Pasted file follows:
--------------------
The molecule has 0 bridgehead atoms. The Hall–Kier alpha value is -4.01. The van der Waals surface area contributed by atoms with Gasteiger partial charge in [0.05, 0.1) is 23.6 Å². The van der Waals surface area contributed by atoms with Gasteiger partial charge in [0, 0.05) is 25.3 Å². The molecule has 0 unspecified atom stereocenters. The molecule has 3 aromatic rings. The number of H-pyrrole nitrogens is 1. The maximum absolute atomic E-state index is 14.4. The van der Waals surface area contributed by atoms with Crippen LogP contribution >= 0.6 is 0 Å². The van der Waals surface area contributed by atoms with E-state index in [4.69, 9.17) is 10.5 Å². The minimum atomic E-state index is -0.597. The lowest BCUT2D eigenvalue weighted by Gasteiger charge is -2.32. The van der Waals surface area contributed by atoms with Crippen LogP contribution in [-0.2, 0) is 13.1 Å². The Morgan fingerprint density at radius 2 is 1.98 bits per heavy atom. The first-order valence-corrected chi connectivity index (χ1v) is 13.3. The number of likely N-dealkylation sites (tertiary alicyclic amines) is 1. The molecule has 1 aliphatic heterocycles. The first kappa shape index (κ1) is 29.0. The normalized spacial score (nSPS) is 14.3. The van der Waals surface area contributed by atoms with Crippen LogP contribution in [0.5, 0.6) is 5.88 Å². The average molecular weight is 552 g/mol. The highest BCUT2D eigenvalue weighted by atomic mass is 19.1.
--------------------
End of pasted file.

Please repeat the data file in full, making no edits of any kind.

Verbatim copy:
The molecule has 0 bridgehead atoms. The Hall–Kier alpha value is -4.01. The van der Waals surface area contributed by atoms with Gasteiger partial charge in [0.05, 0.1) is 23.6 Å². The van der Waals surface area contributed by atoms with Gasteiger partial charge in [0, 0.05) is 25.3 Å². The molecule has 0 unspecified atom stereocenters. The molecule has 3 aromatic rings. The number of H-pyrrole nitrogens is 1. The maximum absolute atomic E-state index is 14.4. The van der Waals surface area contributed by atoms with Crippen LogP contribution >= 0.6 is 0 Å². The van der Waals surface area contributed by atoms with E-state index in [4.69, 9.17) is 10.5 Å². The minimum atomic E-state index is -0.597. The lowest BCUT2D eigenvalue weighted by Gasteiger charge is -2.32. The van der Waals surface area contributed by atoms with Crippen LogP contribution in [-0.2, 0) is 13.1 Å². The Morgan fingerprint density at radius 2 is 1.98 bits per heavy atom. The first-order valence-corrected chi connectivity index (χ1v) is 13.3. The number of likely N-dealkylation sites (tertiary alicyclic amines) is 1. The molecule has 1 aliphatic heterocycles. The first kappa shape index (κ1) is 29.0. The normalized spacial score (nSPS) is 14.3. The van der Waals surface area contributed by atoms with Crippen LogP contribution in [0.5, 0.6) is 5.88 Å². The average molecular weight is 552 g/mol. The highest BCUT2D eigenvalue weighted by atomic mass is 19.1.